After a few weeks of living in Manhattan, you discover that you don’t really have to plan your Saturdays and Sundays; all you have to do is go out the door. Thereafter, the entertainment takes care of itself. On Manhattan’s permissive street grid, you just head in whichever direction seems most interesting that minute. You don’t have to know where you’re going, but if you find yourself outside the Metropolitan or McSorley’s, by all means go on in for a visit.

    People tell me New York is a great place to visit, but they wouldn’t want to live there.

    If they tested their theory, they might find that what they mean is that it’s a great place to live, but a pretty unforgiving place to visit. Most visitors who don’t know the ropes encounter petty crime, rudeness, scams, dirty bathrooms, a thousand urban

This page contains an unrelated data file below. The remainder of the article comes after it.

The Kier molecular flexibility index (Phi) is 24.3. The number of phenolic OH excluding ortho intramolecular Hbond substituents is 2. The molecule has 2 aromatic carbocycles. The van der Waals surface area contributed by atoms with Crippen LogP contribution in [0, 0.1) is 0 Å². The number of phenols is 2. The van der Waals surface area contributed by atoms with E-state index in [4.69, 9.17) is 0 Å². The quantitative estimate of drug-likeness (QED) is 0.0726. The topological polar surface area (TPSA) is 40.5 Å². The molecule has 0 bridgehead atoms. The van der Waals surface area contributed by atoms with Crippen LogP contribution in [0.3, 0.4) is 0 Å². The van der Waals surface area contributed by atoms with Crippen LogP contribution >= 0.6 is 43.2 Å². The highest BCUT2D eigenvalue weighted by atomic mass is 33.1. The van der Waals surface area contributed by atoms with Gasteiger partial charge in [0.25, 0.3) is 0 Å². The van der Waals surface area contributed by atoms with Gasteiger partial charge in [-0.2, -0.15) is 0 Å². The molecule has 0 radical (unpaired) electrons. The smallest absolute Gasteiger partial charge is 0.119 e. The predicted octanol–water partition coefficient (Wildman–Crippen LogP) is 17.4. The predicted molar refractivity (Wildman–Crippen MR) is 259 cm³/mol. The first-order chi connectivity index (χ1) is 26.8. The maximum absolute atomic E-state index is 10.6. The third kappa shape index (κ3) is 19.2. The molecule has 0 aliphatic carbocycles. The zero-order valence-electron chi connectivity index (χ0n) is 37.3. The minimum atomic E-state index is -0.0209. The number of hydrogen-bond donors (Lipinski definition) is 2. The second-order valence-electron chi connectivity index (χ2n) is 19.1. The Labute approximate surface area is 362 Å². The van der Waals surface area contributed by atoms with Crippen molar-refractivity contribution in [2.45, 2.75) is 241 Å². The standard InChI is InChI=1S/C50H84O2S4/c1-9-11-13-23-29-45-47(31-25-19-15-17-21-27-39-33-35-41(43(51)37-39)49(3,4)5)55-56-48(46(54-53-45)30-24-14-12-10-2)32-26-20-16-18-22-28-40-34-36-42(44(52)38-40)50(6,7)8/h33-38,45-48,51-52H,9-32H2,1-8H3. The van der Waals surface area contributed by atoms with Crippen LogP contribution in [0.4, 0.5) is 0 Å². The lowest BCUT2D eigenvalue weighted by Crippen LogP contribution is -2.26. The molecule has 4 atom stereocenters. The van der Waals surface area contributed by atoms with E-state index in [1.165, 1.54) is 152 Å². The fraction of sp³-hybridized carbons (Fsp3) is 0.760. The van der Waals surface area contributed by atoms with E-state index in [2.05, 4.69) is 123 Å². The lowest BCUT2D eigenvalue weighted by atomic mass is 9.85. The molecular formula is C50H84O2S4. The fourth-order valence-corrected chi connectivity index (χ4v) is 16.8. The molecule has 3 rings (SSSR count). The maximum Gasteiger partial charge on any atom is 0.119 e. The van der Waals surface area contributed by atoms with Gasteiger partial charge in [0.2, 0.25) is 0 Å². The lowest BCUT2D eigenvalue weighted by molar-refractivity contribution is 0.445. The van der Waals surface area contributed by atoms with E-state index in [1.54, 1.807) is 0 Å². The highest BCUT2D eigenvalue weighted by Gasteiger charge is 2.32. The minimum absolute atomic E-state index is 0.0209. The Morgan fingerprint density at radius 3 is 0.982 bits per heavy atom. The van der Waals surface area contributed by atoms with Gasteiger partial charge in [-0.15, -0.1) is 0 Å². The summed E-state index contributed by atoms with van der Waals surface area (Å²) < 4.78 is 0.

inconveniences that every resident knows how to deal with. Most New Yorkers who are not anesthesized are lifelong tourists in their own city.

    I didn’t know the Midwest had mountains and a year-round warm climate.

  3. #3

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    ablarc-
    that may be the most beautiful thing I've ever read...are you a professional writer?

  4. #4

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    Hello, fellow michigander. I'm 11 years in the city, but originally from East Lansing (Okemos, really if you want to get specific).

    I think there's an urban phobia that a lot of my friends in MI express, "oh it's so big! oh crime is so bad." And it's really not the reality when you live here, you carve out little corners that you call your own (maybe that's why so many NYers live their lives in a 10 block radius, they too fear the City is too big!) :shock: